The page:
When white people complain about “reverse racism”, it’s generally because they have been badly treated by a person of color.
“I’m not arguing that racism doesn’t exist, it’s more obvious than ever now. My statement is regarding reverse racism, which some people argue doesn’t exist.”—on Facebook
I would agree with those “some people.” Set aside bigotry and bad manners. This theory of “racism” is that it exists only where it benefits one group over another. In America, even if someone is rude to me because I am white (because of my race) I might feel rotten, and the mean person might feel triumphant, but that mean behavior gains them absolutely no material advantage. On the other hand, the only time I have been followed by security at Nordstrom was when I took in a tote big enough to hold a car with merchandise to return. It doesn’t work that way for people of color in the US. Send a black child into Nordstrom on any errand and they are likely to be tailed.
White people make more money, white men make more than that, attractive white men fare best of all. But just because a guy is white, male, and good looking doesn’t mean everyone is nice to him.
There are enough mean people in the world, people who are not normally mean but are having a bad day and people who are easily triggered that we experience unpleasant interactions now and again. The white woman I know had such an experience and claimed she was the victim of reverse racism.
I understand. And I was hoping to explain another perspective, another point of view, and the reason some say “reverse racism” does not exist, can not exist. Racism might merely be prejudice. I say mere, not because prejudice or rude behavior is a small thing, but because racism is a powerful thing—beyond bias or preference and unreasonable dislike, racism is the power to cause damage.
Racism, then, is the advantaging of one group at the expense of another.
The term “racist” applies specifically to those who do benefit under the system that promotes and supports it. That’s true for white people in the U.S. today. Doing absolutely nothing to earn or maintain their privilege, white people have advantage in our society. This is not to say that a white person has no problems. Any American may suffer from poverty or other disadvantage, but on top of that, a person of color (most colors in the U.S.) also suffers from their race, a disadvantage that, unlike education or language or even sexual orientation, cannot be escaped or denied.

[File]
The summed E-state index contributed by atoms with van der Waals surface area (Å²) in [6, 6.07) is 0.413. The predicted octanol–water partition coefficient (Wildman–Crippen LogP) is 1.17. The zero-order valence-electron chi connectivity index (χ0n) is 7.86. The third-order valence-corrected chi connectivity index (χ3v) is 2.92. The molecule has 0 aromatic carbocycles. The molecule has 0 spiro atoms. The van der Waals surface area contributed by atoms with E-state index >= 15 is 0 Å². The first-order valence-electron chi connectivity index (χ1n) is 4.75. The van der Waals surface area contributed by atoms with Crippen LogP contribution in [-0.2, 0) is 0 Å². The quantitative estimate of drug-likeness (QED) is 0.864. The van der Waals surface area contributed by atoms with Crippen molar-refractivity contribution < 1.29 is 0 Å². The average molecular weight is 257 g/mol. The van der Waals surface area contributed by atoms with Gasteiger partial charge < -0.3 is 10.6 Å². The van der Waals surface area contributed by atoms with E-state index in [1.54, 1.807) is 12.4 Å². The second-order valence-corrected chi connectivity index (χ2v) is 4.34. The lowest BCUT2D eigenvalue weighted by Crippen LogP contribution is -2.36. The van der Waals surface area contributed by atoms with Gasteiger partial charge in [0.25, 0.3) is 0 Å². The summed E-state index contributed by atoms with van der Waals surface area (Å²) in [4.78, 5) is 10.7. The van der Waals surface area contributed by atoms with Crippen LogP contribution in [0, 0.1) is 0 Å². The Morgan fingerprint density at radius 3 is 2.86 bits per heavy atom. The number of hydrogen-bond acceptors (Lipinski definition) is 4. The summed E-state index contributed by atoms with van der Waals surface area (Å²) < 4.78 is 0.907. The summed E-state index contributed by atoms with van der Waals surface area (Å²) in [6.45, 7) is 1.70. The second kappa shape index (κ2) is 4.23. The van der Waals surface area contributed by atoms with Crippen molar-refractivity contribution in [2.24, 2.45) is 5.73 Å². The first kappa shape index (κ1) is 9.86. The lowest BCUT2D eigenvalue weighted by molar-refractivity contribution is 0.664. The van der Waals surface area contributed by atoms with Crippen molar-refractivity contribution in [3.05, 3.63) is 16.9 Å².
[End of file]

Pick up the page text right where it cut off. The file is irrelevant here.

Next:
Is it possible for a person of color to arbitrarily and unfairly dislike a white person? Sure. It’s unkind and wrong and bigoted. However, by definition, this still isn’t “racism” because that person of color does not benefit from their bigotry. He or she already suffers in a racist system and has no personal power to overcome it. The term “reverse racism” is thus itself considered racist, representing only a white perspective. It perpetuates an us vs. them mindset, which I don’t think most of us want.
The very word is loaded. Using the term “racist” is so loaded with anger and resentment on all sides it is difficult to talk about. But here I am trying.
Winter Term, 1971, I was singing “Amazing Grace” just after 7am while waiting for the beginning of my second Drawing course. I was just eighteen and the vast studio space made my voice sound better than it was. Two black women walked through the room, complaining loud enough for me to hear about white people taking their songs. It was unjust since the author, a white Scot, belonged as much to me as them, but I stopped singing. I knew that. But I also heard them. I heard.
They did not say that to hurt me, and it was not reverse racism. They were protecting their own narrow space in the world.